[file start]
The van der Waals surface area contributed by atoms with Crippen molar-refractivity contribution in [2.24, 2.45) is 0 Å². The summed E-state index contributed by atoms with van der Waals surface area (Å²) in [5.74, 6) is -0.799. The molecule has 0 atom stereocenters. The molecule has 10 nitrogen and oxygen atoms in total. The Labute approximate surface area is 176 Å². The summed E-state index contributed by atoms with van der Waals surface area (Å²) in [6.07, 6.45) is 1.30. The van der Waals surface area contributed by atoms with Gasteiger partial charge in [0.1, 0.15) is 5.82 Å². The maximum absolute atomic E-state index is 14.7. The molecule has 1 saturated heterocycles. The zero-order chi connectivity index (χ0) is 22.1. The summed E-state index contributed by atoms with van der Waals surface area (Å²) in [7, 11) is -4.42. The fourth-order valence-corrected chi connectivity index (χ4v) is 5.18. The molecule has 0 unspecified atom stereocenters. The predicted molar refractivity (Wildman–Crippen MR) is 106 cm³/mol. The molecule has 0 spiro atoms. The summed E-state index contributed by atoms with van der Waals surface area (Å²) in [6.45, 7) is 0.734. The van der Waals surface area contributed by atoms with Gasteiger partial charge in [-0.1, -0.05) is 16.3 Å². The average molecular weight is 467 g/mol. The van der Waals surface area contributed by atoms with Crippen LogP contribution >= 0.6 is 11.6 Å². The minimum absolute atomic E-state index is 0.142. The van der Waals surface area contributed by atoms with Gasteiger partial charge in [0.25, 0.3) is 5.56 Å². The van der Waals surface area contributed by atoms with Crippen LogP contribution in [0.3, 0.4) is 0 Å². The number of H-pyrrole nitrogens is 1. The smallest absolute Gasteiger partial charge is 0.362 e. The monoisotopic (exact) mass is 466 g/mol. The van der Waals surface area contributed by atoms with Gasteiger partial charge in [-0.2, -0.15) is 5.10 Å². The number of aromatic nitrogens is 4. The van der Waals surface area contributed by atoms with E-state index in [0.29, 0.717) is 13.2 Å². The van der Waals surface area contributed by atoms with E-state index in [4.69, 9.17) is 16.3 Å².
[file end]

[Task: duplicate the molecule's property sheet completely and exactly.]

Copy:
The van der Waals surface area contributed by atoms with Crippen molar-refractivity contribution in [2.24, 2.45) is 0 Å². The summed E-state index contributed by atoms with van der Waals surface area (Å²) in [5.74, 6) is -0.799. The molecule has 0 atom stereocenters. The molecule has 10 nitrogen and oxygen atoms in total. The Labute approximate surface area is 176 Å². The summed E-state index contributed by atoms with van der Waals surface area (Å²) in [6.07, 6.45) is 1.30. The van der Waals surface area contributed by atoms with Gasteiger partial charge in [0.1, 0.15) is 5.82 Å². The maximum absolute atomic E-state index is 14.7. The molecule has 1 saturated heterocycles. The zero-order chi connectivity index (χ0) is 22.1. The summed E-state index contributed by atoms with van der Waals surface area (Å²) in [7, 11) is -4.42. The fourth-order valence-corrected chi connectivity index (χ4v) is 5.18. The molecule has 0 unspecified atom stereocenters. The predicted molar refractivity (Wildman–Crippen MR) is 106 cm³/mol. The molecule has 0 spiro atoms. The summed E-state index contributed by atoms with van der Waals surface area (Å²) in [6.45, 7) is 0.734. The van der Waals surface area contributed by atoms with Gasteiger partial charge in [-0.1, -0.05) is 16.3 Å². The average molecular weight is 467 g/mol. The van der Waals surface area contributed by atoms with Crippen LogP contribution >= 0.6 is 11.6 Å². The minimum absolute atomic E-state index is 0.142. The van der Waals surface area contributed by atoms with Gasteiger partial charge in [0.25, 0.3) is 5.56 Å². The van der Waals surface area contributed by atoms with Crippen LogP contribution in [0.3, 0.4) is 0 Å². The number of H-pyrrole nitrogens is 1. The smallest absolute Gasteiger partial charge is 0.362 e. The monoisotopic (exact) mass is 466 g/mol. The van der Waals surface area contributed by atoms with Gasteiger partial charge in [-0.2, -0.15) is 5.10 Å². The number of aromatic nitrogens is 4. The van der Waals surface area contributed by atoms with E-state index in [0.29, 0.717) is 13.2 Å². The van der Waals surface area contributed by atoms with E-state index in [4.69, 9.17) is 16.3 Å².